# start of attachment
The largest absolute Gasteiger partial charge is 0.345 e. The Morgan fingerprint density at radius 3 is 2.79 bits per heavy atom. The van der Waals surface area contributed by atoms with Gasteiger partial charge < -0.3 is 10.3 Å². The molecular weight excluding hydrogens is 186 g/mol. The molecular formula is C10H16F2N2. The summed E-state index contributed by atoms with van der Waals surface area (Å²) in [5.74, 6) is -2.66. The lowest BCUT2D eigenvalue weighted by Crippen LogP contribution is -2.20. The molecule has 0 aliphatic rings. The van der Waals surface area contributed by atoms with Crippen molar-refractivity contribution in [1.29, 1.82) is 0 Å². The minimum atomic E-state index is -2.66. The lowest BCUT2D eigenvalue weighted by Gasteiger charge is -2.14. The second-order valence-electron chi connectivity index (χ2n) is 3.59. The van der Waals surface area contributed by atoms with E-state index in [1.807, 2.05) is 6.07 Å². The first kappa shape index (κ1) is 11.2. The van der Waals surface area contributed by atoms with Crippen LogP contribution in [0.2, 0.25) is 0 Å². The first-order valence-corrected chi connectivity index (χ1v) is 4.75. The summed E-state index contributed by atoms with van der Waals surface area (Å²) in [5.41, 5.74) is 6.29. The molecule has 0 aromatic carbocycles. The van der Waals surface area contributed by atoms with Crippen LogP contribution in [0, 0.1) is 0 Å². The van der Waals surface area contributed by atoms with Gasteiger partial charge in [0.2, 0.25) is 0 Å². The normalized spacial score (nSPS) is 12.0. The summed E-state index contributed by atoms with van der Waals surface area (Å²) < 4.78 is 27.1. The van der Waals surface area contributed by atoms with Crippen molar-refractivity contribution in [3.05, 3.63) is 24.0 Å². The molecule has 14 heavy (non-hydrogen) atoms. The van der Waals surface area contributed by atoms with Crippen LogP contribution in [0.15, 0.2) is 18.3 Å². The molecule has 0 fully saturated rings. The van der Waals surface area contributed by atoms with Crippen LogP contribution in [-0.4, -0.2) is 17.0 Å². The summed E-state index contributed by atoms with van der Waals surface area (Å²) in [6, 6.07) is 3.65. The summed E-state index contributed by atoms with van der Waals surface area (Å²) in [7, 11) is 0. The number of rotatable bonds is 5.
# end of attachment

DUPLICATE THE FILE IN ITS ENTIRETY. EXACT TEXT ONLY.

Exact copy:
The largest absolute Gasteiger partial charge is 0.345 e. The Morgan fingerprint density at radius 3 is 2.79 bits per heavy atom. The van der Waals surface area contributed by atoms with Gasteiger partial charge < -0.3 is 10.3 Å². The molecular weight excluding hydrogens is 186 g/mol. The molecular formula is C10H16F2N2. The summed E-state index contributed by atoms with van der Waals surface area (Å²) in [5.74, 6) is -2.66. The lowest BCUT2D eigenvalue weighted by Crippen LogP contribution is -2.20. The molecule has 0 aliphatic rings. The van der Waals surface area contributed by atoms with Crippen molar-refractivity contribution in [1.29, 1.82) is 0 Å². The minimum atomic E-state index is -2.66. The lowest BCUT2D eigenvalue weighted by Gasteiger charge is -2.14. The second-order valence-electron chi connectivity index (χ2n) is 3.59. The van der Waals surface area contributed by atoms with E-state index in [1.807, 2.05) is 6.07 Å². The first kappa shape index (κ1) is 11.2. The van der Waals surface area contributed by atoms with Crippen LogP contribution in [0.2, 0.25) is 0 Å². The first-order valence-corrected chi connectivity index (χ1v) is 4.75. The summed E-state index contributed by atoms with van der Waals surface area (Å²) in [5.41, 5.74) is 6.29. The molecule has 0 aromatic carbocycles. The van der Waals surface area contributed by atoms with Crippen LogP contribution in [0, 0.1) is 0 Å². The van der Waals surface area contributed by atoms with Gasteiger partial charge in [0.2, 0.25) is 0 Å². The normalized spacial score (nSPS) is 12.0. The summed E-state index contributed by atoms with van der Waals surface area (Å²) < 4.78 is 27.1. The van der Waals surface area contributed by atoms with Crippen molar-refractivity contribution in [3.05, 3.63) is 24.0 Å². The molecule has 14 heavy (non-hydrogen) atoms. The van der Waals surface area contributed by atoms with Crippen LogP contribution in [0.15, 0.2) is 18.3 Å². The molecule has 0 fully saturated rings. The van der Waals surface area contributed by atoms with Crippen LogP contribution in [-0.4, -0.2) is 17.0 Å². The summed E-state index contributed by atoms with van der Waals surface area (Å²) in [6, 6.07) is 3.65. The summed E-state index contributed by atoms with van der Waals surface area (Å²) in [7, 11) is 0. The number of rotatable bonds is 5.